Do you see a pattern starting to emerge? Eventually you will discover a sort of map or schedule that charts your individual productivity levels during a given day or week. That’s the first step. You’ll use this information to plan your days going forward.
Schedule According to Your Flow Pattern
Look at the types of things you do each day…each week. What can you move around so that it’s a better fit for you? Can you suggest to your team that you schedule meetings for late morning if you can’t stand to be social first thing? Can you schedule detailed project work or highly creative tasks, like writing or designing when you are best able to focus? How about making sales calls or client meetings on days when you are the most social and leaving billing or reports until another time when you are able to close your door and do repetitive tasks.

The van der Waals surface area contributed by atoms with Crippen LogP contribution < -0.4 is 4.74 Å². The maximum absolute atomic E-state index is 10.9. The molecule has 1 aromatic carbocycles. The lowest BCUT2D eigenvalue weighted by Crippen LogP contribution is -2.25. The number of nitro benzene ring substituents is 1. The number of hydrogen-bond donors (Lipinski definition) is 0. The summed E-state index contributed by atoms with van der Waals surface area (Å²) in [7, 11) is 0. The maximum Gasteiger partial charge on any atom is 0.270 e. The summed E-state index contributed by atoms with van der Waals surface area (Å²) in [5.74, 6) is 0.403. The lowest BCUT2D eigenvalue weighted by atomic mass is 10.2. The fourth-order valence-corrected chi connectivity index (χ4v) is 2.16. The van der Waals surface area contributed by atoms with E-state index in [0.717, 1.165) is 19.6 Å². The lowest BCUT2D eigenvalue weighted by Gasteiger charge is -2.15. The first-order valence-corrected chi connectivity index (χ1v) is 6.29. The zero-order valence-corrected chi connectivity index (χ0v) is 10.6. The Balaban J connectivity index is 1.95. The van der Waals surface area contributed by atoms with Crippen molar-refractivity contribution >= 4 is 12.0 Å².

Keep in mind that everyone is different and some things are out of our control. Do what you can. You might be surprised at just how flexible clients and managers can be when they understand that improving your productivity will result in better outcomes for them.
Account for Big Picture Fluctuations
Look at the bigger picture. Consider what happens during different months or times during the year. Think about what is going on in the other parts of your life. When is the best time for you to take on a new project, role or responsibility? Take into account other commitments that zap your energy. Do you have a sick parent, a spouse who travels all the time or young children who demand all of your available time and energy?
We all know people who ignore all of this advice and yet seem to prosper and achieve wonderful success anyway, but they are usually the exception, not the rule. For most of us, this habitual tendency to force our bodies and our brains into patterns of working that undermine our productivity result in achieving less than desired results and adding more stress to our already overburdened lives.
Why not follow the ebb and flow of your life instead of fighting against it?
Featured photo credit: Nathan Dumlao via unsplash.com